You’ve got a blog – so far, so good. And you’ve written six posts, but now the inevitable time crunch is happening.
A week goes by, and then another.
No blog post.
Two more weeks and despite your best intentions…still no blog post.
We see it all the time: orphaned blogs. They still command a place on your menu bar, but nobody’s home.
One solution is to hire a writer. Sounds simple, right?
You hire someone to write your posts for you. You sit back, the posts come in, you get more engagement and more business.
But, whoa there silver! There are a few things to consider before going down the freelancer highway and starting to read resumes. Let’s start with the most important question first.
Should you hire a writer?
As tempting as it might seem to hire a writer, you should first consider how important it is to use your own voice in your blog posts.
If you have a content blog sharing great advice, maybe it doesn’t matter so much who wrote it, as long as the content is unique and the writing is high quality. Two good examples of this are inkbotdesign.com or contentmarketinginstitute.com.
On the other hand, if you are the brand, then maybe having someone else write your blog is not the best idea. A freelance writer is unlikely to accurately mimic your style of writing or humour and certainly can’t match your knowledge.
It is possible to find a great match with freelancers, after all, ghostwriters have written many of the best-selling autobiographies. But it could mean higher costs and a longer search process.
The workaround is for your freelancer to write content pieces, not personality pieces. A good example of this is Jon Morrow, who writes brilliant posts about his take on blogging, life after his accident and “living in paradise.” Meanwhile, you’ll find many freelancers contributing great how-to content to Morrow’s SmartBlogger blog.
What to look for in a writer
Before you start posting your job or searching forums for writers, it’s important to know what you’re looking for.
Just like shopping for groceries, if you don’t start with a list it could be an expensive trip to the store.
Your list of requirements will be unique, based on the content expertise you are looking for, but here’s a good list to start with:
- Writing skills. As basic as it sounds, there’s nothing more frustrating than bad grammar from a “professional writer.” If you really want to test if applicants are detail oriented insert this instruction “Please mention ‘Blue Moon’ in your application.”
- Basic knowledge. As a minimum, your freelancer should have proven experience writing similar posts and a basic knowledge of the content area.
- Confident writing voice. It’s great to be accurate, but a big challenge for any blog is to be interesting enough to stop readers from clicking away.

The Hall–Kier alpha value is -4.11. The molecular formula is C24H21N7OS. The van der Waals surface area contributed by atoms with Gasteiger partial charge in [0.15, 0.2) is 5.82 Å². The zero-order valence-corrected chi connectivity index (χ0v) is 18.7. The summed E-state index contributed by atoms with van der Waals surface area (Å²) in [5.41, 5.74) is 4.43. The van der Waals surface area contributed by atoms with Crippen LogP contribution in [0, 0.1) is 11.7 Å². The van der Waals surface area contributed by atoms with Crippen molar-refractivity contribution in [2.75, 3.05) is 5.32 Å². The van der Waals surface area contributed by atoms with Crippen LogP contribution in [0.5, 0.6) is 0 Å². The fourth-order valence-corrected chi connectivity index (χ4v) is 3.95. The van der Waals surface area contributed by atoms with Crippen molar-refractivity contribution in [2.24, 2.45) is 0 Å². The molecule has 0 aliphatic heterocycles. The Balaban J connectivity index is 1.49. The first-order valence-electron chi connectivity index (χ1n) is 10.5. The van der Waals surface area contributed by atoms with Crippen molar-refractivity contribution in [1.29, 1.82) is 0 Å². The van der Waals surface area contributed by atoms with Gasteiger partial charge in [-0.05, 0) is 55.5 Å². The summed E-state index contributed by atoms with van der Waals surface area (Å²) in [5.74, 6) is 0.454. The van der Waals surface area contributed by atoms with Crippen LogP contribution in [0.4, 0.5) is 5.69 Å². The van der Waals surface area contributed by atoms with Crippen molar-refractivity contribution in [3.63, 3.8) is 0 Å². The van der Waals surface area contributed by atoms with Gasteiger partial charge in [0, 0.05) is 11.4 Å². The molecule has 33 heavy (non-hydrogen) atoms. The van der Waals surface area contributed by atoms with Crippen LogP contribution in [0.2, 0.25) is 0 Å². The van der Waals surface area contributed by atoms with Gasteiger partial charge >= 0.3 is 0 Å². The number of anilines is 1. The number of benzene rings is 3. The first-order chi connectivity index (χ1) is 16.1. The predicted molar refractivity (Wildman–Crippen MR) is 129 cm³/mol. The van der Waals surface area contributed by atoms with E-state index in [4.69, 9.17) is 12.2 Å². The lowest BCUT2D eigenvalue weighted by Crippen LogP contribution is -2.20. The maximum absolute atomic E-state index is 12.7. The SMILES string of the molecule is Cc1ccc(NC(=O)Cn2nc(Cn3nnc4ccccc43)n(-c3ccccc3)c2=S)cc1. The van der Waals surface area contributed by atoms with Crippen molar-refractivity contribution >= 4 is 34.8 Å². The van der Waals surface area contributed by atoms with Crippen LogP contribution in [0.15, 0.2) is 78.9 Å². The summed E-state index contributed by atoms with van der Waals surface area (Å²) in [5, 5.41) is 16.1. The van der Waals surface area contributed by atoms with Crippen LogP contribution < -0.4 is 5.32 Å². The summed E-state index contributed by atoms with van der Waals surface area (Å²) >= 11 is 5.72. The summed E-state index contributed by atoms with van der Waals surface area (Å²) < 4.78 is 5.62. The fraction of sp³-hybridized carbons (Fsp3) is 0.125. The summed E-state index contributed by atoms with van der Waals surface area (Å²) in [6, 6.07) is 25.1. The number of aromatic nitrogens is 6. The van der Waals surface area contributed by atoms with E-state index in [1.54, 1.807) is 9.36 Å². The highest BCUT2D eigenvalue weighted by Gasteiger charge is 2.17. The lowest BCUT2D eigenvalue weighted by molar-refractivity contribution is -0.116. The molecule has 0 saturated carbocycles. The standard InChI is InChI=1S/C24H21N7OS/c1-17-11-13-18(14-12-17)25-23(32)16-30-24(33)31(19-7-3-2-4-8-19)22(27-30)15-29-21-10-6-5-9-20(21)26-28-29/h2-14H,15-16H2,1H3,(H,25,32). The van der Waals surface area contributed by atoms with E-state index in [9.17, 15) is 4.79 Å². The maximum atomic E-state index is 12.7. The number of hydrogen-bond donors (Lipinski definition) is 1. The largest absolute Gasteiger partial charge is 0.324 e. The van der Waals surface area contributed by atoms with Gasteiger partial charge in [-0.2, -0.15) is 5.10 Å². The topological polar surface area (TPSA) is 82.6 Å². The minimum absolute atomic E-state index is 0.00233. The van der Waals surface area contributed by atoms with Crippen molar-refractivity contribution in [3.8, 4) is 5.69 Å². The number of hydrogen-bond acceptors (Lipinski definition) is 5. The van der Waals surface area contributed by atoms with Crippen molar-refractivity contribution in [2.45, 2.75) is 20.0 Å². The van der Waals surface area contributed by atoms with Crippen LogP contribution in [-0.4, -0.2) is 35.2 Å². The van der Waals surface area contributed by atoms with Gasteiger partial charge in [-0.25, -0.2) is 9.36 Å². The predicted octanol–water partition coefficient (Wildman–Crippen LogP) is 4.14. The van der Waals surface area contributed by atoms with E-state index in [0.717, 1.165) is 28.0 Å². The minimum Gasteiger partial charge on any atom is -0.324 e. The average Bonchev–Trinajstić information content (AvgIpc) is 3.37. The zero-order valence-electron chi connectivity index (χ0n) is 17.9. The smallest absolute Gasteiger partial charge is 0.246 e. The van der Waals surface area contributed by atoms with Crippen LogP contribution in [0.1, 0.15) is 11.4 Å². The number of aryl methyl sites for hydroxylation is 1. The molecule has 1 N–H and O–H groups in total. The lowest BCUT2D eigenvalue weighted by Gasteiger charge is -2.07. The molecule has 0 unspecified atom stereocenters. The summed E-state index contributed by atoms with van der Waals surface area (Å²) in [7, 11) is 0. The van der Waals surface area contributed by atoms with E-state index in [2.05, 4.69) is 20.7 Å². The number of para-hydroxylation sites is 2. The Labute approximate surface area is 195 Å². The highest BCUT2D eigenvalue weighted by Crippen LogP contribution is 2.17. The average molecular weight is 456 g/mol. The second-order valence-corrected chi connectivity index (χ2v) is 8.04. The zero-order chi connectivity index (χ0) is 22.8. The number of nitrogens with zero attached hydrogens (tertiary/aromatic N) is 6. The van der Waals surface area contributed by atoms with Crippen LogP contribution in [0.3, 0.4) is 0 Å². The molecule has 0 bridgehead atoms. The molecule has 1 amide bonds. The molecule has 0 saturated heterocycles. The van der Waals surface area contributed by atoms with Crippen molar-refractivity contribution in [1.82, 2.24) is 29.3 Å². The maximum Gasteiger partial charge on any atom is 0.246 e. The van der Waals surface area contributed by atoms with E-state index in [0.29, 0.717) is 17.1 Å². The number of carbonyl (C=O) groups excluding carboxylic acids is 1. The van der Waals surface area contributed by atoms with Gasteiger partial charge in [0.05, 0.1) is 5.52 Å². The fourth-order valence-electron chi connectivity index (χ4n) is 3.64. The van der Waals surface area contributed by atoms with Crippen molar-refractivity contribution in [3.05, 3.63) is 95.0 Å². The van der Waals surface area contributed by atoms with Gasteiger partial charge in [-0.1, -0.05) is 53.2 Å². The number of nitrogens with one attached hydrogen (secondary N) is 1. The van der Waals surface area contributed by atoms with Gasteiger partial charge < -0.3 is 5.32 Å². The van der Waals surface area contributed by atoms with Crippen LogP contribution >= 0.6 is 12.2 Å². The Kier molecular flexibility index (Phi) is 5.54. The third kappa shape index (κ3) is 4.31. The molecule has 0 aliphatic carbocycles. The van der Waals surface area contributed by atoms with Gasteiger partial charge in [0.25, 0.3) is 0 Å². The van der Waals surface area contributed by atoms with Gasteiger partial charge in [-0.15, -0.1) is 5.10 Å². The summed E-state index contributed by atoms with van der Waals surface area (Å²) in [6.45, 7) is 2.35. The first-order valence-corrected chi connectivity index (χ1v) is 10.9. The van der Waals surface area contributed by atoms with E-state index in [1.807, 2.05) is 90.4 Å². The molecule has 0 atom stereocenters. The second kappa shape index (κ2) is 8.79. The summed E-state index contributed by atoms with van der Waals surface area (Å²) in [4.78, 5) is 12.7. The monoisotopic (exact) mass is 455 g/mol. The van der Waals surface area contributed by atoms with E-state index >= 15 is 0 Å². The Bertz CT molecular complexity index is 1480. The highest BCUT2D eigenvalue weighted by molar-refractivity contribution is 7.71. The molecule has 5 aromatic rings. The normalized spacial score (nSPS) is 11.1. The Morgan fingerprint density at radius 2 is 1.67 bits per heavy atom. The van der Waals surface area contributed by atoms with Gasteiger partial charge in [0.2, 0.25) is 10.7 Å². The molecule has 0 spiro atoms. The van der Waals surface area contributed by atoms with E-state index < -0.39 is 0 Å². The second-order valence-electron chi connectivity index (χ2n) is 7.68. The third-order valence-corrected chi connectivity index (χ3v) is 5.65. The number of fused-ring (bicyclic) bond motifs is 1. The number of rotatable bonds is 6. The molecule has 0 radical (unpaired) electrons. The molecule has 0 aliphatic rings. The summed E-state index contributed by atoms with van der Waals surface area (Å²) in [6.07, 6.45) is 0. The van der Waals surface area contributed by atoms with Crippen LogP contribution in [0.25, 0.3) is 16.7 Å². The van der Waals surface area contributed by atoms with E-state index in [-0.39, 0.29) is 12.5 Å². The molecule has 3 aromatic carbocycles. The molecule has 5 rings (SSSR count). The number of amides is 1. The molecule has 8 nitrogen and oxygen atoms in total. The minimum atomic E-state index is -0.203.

- Commitment to quality. In your interview process, give some feedback. How your freelancer receives your advice is one of the best measures of how well they will work out.
How to get started
We published a detailed post about job posting boards, forums and even searching Twitter to find freelancers. If you’re ready to find that perfect writer, that’s a good place to start.
Adding to that post, there is, of course, the Mack truck of freelancing, Upwork. At BlogWorks, we use Upwork every month for market research, graphic design and other long-term and one-off jobs.
The tip we most often share is to use the applicant filters and to individually invite the freelancers you are most interested in working with (as opposed to letting Upwork send you applicants.)
Invite the right applicants to write
For example, if hiring a blog writer, I would follow this simple routine:
- Post the job. You can start with this being a one-off job and set the price level as “intermediate”
- When you move to “Invite freelancers”, immediately open “Filters” and start selecting the criteria you are looking for. You can even select your country of choice.
- Once you have selected your filter criteria, Upwork will start displaying the freelancers that fit your criteria. This is where you invite the best applicants to apply.
The most remarkable aspect of Upwork is the speed at which you can go from job posting to communicating with qualified applicants. And because you have posted a one time job (as opposed to an ongoing contract), your risk is pretty minimal.
Whether you hire a writer or commit to writing all of your posts, either way, committing to a consistent schedule of publishing is important. The worst option is to have an orphan blog on your site collecting dust.
Your readers want to learn from you and be inspired. Now, get publishing.